But if you think about it in the course of your life, you’re going to celebrate the holiday around 75 or 80 times, and so you’re going to miss it once. It’s not even really that you’re going to miss it entirely. This is an opportunity where we might want to think about creative alternatives. Since we do have the luxury of remote technology, there is something to be said for at least making sure that you maintain contact for the holiday. Yes, it’s not the same. Absolutely, you’re going to feel the change and the difference. It is going to be abnormal.

But think about the fact that we have some measure of optimism on the horizon that you’ll be able to do it next year. And, yeah. It’s frustrating, but the other side of it is that we want to contain the spread. The danger really remains great. So this is, I think, probably the best alternative, is that we have to think in terms of how many more holidays do we get to enjoy? And we get to look forward to the fact that we can enjoy them because we’ll be hopefully making sure everybody stays healthy.

PV: Let’s talk about the future. Let’s say, fingers crossed, that a vaccine is approved this winter; and by this time next year we’ve returned to our offices, schools have reopened, and the economy has begun to crawl back out of the hole that it’s in. What kind of psychological aftereffects can we expect in the years to come?

DK: First of all, there will probably be an uptick in mood disorders, so depression is probably going to be the thing that will be a lingering aftereffect. In all likelihood, people who were anxious prior to the pandemic or prone to being anxious, it may kick it off for some people. The return to a pre-pandemic life, to whatever extent we retain that level of comparable lifestyle, I would imagine over a reasonably short timeline, in a matter of months, not years, a lot of those anxious reactions will fade.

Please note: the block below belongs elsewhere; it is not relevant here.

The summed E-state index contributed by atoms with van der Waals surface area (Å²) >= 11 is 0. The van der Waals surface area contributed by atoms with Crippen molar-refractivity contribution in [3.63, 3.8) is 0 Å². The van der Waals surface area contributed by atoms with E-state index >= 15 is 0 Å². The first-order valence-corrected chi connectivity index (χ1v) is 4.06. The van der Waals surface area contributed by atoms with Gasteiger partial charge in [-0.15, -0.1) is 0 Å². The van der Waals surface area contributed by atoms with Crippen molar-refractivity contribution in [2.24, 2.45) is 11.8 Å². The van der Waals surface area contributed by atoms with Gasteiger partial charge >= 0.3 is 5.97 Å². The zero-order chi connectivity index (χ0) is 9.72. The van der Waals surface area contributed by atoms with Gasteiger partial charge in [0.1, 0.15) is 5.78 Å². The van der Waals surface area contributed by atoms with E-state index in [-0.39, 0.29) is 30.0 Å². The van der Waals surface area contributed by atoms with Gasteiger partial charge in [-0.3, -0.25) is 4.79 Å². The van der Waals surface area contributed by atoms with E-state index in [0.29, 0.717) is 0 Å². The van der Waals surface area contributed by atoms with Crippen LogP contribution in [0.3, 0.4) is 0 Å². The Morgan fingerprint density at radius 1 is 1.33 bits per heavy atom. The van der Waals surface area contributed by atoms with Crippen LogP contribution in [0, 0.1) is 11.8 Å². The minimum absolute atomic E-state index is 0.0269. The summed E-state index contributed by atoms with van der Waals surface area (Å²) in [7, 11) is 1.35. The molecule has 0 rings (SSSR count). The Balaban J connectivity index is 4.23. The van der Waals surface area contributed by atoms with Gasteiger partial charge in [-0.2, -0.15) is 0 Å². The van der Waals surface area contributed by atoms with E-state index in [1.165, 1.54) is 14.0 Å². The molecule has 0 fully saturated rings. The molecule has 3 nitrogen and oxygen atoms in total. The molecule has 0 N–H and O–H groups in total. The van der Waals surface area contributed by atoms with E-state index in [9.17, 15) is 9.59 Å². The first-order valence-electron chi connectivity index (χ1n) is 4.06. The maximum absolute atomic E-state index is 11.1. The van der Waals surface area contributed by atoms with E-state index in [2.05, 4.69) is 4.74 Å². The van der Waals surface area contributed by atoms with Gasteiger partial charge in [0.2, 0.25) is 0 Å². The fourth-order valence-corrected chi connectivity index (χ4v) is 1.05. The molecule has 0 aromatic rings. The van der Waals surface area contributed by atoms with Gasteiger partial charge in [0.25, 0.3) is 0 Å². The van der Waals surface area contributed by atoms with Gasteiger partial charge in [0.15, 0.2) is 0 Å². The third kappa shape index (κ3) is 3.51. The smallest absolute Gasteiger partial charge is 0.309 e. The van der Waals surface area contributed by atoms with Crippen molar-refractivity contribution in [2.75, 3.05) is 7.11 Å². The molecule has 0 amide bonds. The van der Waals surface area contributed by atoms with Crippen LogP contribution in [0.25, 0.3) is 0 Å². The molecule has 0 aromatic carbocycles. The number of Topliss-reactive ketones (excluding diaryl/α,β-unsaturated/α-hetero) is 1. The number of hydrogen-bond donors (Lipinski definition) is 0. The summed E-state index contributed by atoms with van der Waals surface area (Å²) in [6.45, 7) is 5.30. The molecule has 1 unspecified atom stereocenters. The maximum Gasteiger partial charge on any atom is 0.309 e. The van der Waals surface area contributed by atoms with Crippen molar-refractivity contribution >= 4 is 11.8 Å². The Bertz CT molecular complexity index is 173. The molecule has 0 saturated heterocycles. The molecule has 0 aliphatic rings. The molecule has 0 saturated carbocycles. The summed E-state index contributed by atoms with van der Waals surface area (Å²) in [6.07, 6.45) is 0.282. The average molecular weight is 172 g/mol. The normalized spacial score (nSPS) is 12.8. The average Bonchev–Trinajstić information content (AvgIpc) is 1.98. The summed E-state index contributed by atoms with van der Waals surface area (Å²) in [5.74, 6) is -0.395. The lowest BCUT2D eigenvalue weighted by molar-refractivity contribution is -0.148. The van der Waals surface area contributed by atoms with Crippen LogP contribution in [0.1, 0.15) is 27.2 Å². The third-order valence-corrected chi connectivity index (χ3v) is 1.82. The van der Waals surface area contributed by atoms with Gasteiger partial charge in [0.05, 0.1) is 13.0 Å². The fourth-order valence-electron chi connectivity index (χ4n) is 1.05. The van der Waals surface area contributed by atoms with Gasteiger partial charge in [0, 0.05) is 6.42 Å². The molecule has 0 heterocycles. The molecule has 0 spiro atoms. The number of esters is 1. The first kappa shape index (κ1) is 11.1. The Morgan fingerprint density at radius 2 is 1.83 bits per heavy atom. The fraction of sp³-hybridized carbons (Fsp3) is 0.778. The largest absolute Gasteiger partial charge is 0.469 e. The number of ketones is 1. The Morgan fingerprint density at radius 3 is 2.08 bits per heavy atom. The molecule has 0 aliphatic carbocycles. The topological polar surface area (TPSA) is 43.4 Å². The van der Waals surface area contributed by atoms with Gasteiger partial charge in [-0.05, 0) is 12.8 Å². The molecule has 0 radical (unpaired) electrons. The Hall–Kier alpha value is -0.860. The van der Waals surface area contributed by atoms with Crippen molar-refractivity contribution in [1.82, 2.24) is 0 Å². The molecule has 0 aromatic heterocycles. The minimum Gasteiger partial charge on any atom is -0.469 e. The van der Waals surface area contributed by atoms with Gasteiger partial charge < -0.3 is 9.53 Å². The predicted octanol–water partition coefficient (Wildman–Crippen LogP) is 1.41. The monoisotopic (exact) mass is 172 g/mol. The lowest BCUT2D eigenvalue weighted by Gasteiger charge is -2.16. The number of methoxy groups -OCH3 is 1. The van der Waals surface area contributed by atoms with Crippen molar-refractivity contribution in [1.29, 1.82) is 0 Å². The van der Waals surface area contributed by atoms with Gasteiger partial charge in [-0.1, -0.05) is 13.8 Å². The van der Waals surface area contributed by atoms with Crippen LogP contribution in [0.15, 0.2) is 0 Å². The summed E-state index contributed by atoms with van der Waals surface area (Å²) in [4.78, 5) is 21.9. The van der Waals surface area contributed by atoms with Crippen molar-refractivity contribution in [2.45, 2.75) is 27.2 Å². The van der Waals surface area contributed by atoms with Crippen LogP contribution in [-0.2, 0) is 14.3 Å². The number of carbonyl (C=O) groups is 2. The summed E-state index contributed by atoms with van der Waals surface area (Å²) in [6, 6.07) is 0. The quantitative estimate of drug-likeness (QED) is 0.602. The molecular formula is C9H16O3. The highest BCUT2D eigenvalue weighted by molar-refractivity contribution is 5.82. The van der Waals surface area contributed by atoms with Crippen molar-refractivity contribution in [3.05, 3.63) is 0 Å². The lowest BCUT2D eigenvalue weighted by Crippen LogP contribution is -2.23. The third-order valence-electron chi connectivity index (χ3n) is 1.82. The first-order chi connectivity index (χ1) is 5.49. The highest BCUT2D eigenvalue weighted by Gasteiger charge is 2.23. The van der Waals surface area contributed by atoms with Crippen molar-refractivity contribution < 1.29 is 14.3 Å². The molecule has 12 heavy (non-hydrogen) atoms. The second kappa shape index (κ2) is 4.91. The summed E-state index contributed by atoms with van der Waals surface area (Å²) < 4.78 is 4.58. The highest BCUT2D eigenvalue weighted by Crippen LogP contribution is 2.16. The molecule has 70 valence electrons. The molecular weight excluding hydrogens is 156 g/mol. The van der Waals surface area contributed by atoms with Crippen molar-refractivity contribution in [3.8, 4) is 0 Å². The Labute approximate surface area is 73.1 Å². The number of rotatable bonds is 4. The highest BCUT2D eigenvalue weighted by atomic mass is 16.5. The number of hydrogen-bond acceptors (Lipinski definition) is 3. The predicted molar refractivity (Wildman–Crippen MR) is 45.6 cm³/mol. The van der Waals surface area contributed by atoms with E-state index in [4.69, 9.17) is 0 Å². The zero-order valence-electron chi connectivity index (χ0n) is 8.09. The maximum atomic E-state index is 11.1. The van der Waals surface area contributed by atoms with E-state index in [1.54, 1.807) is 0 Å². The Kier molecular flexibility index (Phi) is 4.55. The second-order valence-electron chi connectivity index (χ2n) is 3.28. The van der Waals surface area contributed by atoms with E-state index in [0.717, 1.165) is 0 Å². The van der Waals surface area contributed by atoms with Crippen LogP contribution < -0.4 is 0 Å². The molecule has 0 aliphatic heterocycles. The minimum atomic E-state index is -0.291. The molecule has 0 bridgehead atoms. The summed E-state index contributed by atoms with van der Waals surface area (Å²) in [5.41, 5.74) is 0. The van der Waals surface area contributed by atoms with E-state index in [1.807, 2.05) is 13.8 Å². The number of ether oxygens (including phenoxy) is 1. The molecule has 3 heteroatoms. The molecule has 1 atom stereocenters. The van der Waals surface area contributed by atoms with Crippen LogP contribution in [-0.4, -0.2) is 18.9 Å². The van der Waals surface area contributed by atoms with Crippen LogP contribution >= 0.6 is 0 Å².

So, let’s say there are some people who may be much, much, more attentive to washing. They’re probably not going to develop OCD, like based on contamination fear. It will probably snap back once it’s clear that it’s safe. For people who may have treatable levels of contamination fear, they probably were near to developing OCD prior to the pandemic, and this was the stressor that pushed things over the top. So, I would not think that these are pandemic-specific, but more like this was the stressor that got it going.

The other thing that I think will be left over will be probably a fair bit of alcohol and substance use problems. We see that now, and those are harder to shake. Those are habits that people develop. Alcohol is abused because people like it, and so after the pandemic is over, if you’ve been drinking a lot, you might continue to drink a lot. Maybe you’re going to carve out the time to work and do other things that you did before, but alcohol abuse will stick around.

And alcohol has a great history of alleviating anxiety. I mean, it has all kinds of horrible other consequences attached to it, but it’s well known that people engage in what they call self-medicating, to use a mental health term. And self-medicating, if we manage it effectively, it’s not universally bad, and I don’t think we should refer to it as such. It’s a mental health term when we talk about people who are alcohol abusers, and it’s what we call secondary.